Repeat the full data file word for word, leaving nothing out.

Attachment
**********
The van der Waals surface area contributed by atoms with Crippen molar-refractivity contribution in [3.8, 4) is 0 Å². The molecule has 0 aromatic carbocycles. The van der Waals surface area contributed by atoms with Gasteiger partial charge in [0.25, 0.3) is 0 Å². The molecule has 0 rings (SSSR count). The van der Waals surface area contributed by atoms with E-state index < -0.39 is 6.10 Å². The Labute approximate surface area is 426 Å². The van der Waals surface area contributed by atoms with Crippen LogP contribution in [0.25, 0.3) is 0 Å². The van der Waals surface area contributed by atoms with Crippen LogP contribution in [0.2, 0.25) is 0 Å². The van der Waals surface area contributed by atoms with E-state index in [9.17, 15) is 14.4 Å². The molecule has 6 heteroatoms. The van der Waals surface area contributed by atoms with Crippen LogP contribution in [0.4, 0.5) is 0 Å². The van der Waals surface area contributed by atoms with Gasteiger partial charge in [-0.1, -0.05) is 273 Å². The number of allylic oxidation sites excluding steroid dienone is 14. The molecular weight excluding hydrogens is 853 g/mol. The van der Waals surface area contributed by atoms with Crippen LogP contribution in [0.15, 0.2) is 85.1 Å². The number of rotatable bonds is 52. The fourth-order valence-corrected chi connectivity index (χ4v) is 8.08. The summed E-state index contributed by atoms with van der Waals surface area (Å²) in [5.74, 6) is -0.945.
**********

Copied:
The van der Waals surface area contributed by atoms with Crippen molar-refractivity contribution in [3.8, 4) is 0 Å². The molecule has 0 aromatic carbocycles. The van der Waals surface area contributed by atoms with Gasteiger partial charge in [0.25, 0.3) is 0 Å². The molecule has 0 rings (SSSR count). The van der Waals surface area contributed by atoms with E-state index < -0.39 is 6.10 Å². The Labute approximate surface area is 426 Å². The van der Waals surface area contributed by atoms with Crippen LogP contribution in [0.25, 0.3) is 0 Å². The van der Waals surface area contributed by atoms with Crippen LogP contribution in [0.2, 0.25) is 0 Å². The van der Waals surface area contributed by atoms with E-state index in [9.17, 15) is 14.4 Å². The molecule has 6 heteroatoms. The van der Waals surface area contributed by atoms with Crippen LogP contribution in [0.4, 0.5) is 0 Å². The van der Waals surface area contributed by atoms with Gasteiger partial charge in [-0.1, -0.05) is 273 Å². The number of allylic oxidation sites excluding steroid dienone is 14. The molecular weight excluding hydrogens is 853 g/mol. The van der Waals surface area contributed by atoms with Crippen LogP contribution in [0.15, 0.2) is 85.1 Å². The number of rotatable bonds is 52. The fourth-order valence-corrected chi connectivity index (χ4v) is 8.08. The summed E-state index contributed by atoms with van der Waals surface area (Å²) in [5.74, 6) is -0.945.